Ubisoft is Hemorrhaging Developers
(Photo: Ubisoft)During these unprecedented times, Ubisoft has found itself joining the ranks of many other shocking firsts. The video game studio is losing employees much faster than it can hire them, and for uglier reasons than it’d probably like to admit.
In what workers have dubbed “the great exodus” and even “the cut artery,” developers are following one another in droves out of Ubisoft’s metaphorical doors, Axios reports. Insufficient pay, frustration with the company’s creative direction, and disappointment with the way Ubisoft has historically addressed workplace harassment claims have created a perfect storm of dissatisfaction, prompting employee after employee to call it quits. (French newspaper Libération exposed the company’s harmful work environment in 2020, and while several higher-ups have resigned since, Ubisoft’s culture appears to remain very much a work-in-progress. Hundreds of Ubisoft employees signed a letter earlier this year accusing the studio of burying its head in the sand.)
The company’s many issues have made Ubisoft an “easy target for recruiters,” according to one of many former developers interviewed by Axios. While several of these developers were sentimental about their time at Ubisoft, the studio’s slew of messes made it no longer worth their loyalty. Those who tried to stick around to improve the company’s culture were reportedly met with constant reminders about “moving on” and “looking forward” while management ignored employees’ concerns in real-time.
“The company’s reputation was too much to bear. It’s legitimately embarrassing,” one former developer said. Yet another mentioned that while “abuse and toxicity” were deciding factors for women and people of color who chose to leave Ubisoft, they were likely only contributing factors for others.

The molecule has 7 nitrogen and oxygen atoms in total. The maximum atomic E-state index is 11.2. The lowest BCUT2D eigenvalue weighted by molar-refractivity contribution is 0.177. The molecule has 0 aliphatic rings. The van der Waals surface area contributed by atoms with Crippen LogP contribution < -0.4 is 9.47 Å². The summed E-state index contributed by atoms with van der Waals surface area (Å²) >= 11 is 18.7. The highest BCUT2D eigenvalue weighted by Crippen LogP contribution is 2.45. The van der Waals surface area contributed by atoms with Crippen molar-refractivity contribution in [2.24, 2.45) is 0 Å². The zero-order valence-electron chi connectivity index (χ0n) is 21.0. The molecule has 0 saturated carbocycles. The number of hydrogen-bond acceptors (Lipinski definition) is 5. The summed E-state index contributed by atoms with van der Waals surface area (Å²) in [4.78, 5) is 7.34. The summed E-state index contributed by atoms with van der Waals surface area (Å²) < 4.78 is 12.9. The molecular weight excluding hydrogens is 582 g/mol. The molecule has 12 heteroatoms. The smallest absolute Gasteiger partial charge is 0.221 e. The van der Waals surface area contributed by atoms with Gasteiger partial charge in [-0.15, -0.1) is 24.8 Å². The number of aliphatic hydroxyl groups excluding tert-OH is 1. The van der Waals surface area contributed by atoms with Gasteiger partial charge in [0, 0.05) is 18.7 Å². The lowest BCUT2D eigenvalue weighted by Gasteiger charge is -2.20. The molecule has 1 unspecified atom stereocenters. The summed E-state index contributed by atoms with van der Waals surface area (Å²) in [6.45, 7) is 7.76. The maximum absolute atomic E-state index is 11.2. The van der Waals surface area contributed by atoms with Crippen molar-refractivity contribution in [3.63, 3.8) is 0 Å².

Tenured employees who have made names for themselves at Ubisoft, such as Assassin’s Creed Valhalla director Eric Baptizat, are among those who have found opportunities with other players in the gaming industry. In a candidate’s job market, many Ubisoft employees have been able to secure “generous” competing offers; one departing developer was even able to triple their income by making the jump. LinkedIn reveals that Ubisoft’s attrition rate hovers around 12 percent, a statistic confirmed by the studio’s own management to Axios.
For better or for worse, Ubisoft isn’t the only company losing employees at a remarkable speed. Mainstream news outlets are rife with stories of workers deciding they’re fed up with low pay, long hours, uncomfortable work environments, and blatant mistreatment. Ubisoft, like many others, probably just didn’t expect to become a part of one of those stories.